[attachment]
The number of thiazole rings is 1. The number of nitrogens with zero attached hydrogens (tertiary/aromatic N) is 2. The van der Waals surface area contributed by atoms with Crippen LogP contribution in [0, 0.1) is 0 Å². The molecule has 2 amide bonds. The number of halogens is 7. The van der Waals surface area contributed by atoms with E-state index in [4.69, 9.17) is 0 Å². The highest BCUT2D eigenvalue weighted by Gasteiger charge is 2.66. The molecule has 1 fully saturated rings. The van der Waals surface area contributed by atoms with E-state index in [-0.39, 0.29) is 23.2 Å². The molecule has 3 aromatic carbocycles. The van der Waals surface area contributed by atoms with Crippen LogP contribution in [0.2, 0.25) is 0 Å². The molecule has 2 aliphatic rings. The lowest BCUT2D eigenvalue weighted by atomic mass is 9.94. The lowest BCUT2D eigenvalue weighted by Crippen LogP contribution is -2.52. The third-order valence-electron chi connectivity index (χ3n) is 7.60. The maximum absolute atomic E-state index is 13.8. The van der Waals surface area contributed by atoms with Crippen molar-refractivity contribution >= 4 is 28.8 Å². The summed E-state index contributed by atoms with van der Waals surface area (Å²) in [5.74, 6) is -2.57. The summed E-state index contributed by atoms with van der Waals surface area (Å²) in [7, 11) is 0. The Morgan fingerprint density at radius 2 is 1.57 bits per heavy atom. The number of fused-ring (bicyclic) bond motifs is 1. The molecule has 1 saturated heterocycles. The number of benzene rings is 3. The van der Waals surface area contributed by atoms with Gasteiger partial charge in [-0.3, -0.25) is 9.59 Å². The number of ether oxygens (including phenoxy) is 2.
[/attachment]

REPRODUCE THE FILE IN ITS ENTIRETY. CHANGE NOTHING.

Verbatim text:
The number of thiazole rings is 1. The number of nitrogens with zero attached hydrogens (tertiary/aromatic N) is 2. The van der Waals surface area contributed by atoms with Crippen LogP contribution in [0, 0.1) is 0 Å². The molecule has 2 amide bonds. The number of halogens is 7. The van der Waals surface area contributed by atoms with E-state index in [4.69, 9.17) is 0 Å². The highest BCUT2D eigenvalue weighted by Gasteiger charge is 2.66. The molecule has 1 fully saturated rings. The van der Waals surface area contributed by atoms with E-state index in [-0.39, 0.29) is 23.2 Å². The molecule has 3 aromatic carbocycles. The van der Waals surface area contributed by atoms with Crippen LogP contribution in [0.2, 0.25) is 0 Å². The molecule has 2 aliphatic rings. The lowest BCUT2D eigenvalue weighted by atomic mass is 9.94. The lowest BCUT2D eigenvalue weighted by Crippen LogP contribution is -2.52. The third-order valence-electron chi connectivity index (χ3n) is 7.60. The maximum absolute atomic E-state index is 13.8. The van der Waals surface area contributed by atoms with Crippen molar-refractivity contribution >= 4 is 28.8 Å². The summed E-state index contributed by atoms with van der Waals surface area (Å²) in [5.74, 6) is -2.57. The summed E-state index contributed by atoms with van der Waals surface area (Å²) in [7, 11) is 0. The Morgan fingerprint density at radius 2 is 1.57 bits per heavy atom. The number of fused-ring (bicyclic) bond motifs is 1. The molecule has 1 saturated heterocycles. The number of benzene rings is 3. The van der Waals surface area contributed by atoms with Gasteiger partial charge in [-0.3, -0.25) is 9.59 Å². The number of ether oxygens (including phenoxy) is 2.